The Almighty Label


As a society, we usually categorize people with labels based off of their:

sexuality, style, grades, and religion.

Having unknown thoughts about a topic, such as religion, doesn’t seem to be accepting. Although labeling can sometimes make things simpler and more organized, is it truly necessary? For example, on college applications, there is a section to select what religion you are associated with, but why do people’s beliefs have to have an official label?

It turns out that the “none” and the “non-denominational” check box are being selected more often now than ever before.

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“Religious ‘nones’ – a shorthand we use to refer to people who self-identify as atheists or agnostics, as well as those who say their religion is “nothing in particular” – now make up roughly 23% of the U.S. adult population.” – Michael Lipka of Pew Research

Taking a closer approach to this topic, I spoke with Rev. Dr. Justin Allen to get his input about this section on college applications, SU’s to be specific. “Checking a denomination helps benefit the students so that we, as a University, can hopefully help connect them with other people of that religion or show them programs and clubs we offer that could interest them.”


For confirmation, I took my questions to the Admissions Office and spoke with Carly Scranton, an admissions counselor, and she agreed with Justin Allen’s statement. “It definitely is on there for the connection between students but it is also asked for the demographics purpose and data collecting. Like ‘What percentage of students who have applied here are Jewish?’ and so on.”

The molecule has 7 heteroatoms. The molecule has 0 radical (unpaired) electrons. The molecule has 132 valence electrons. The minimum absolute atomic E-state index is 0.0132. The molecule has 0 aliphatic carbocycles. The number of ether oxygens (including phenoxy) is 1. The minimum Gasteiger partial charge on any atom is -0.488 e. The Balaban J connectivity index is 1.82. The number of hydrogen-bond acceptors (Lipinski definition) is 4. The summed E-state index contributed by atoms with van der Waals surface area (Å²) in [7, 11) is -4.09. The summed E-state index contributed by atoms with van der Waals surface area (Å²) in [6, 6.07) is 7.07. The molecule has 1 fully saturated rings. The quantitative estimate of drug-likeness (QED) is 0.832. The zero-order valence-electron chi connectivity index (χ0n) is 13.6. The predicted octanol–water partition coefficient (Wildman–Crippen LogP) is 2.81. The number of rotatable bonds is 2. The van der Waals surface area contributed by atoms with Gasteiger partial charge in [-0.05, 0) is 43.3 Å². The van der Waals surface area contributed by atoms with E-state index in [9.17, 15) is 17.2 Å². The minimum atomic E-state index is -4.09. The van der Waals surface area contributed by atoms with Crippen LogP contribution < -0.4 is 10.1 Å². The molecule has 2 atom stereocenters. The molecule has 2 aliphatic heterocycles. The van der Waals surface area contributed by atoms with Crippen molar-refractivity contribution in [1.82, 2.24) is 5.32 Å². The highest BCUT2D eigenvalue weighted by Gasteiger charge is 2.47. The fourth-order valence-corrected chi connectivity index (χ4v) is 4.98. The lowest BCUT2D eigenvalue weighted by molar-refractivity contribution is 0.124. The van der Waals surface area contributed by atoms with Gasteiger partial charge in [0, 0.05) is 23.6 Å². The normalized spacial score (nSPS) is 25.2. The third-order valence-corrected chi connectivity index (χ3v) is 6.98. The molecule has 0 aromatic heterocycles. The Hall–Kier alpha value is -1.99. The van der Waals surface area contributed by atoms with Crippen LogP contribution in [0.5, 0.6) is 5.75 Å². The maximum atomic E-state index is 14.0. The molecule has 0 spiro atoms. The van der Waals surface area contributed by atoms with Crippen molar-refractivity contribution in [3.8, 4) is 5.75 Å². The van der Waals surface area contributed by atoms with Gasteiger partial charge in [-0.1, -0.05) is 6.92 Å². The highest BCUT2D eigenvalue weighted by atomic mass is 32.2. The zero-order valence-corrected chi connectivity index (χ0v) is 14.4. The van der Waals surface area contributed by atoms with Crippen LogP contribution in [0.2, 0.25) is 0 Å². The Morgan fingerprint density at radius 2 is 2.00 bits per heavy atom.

We focus so much on the classification that sometimes we lose the true meaning of that individual because they’ve been placed under a particular label. The “Labeling Theory” in the criminal justice system can even show a connection to this issue we’re facing. Once a person is seen under a certain light, it is difficult to shift that perception into a different perspective.

We judge, we shame, and we force our thoughts of religion to others instead of accepting their different outlook on the matter. Much like politics, religious views of an individual can often be out spoken and held to a extremely high standard.

In today’s society and our current generation, we are expected to hold ourselves to a certain standard. Applying for college is already stressful for prospective students, adding a question like, “What religion do you associate with (if any)?” can make the process more stressful and add more pressure.


Whether a person stands with a particular denomination or has their own beliefs without a title, religion will always be opinion based; there is not right or wrong answer, just YOUR answer.

No label needed.




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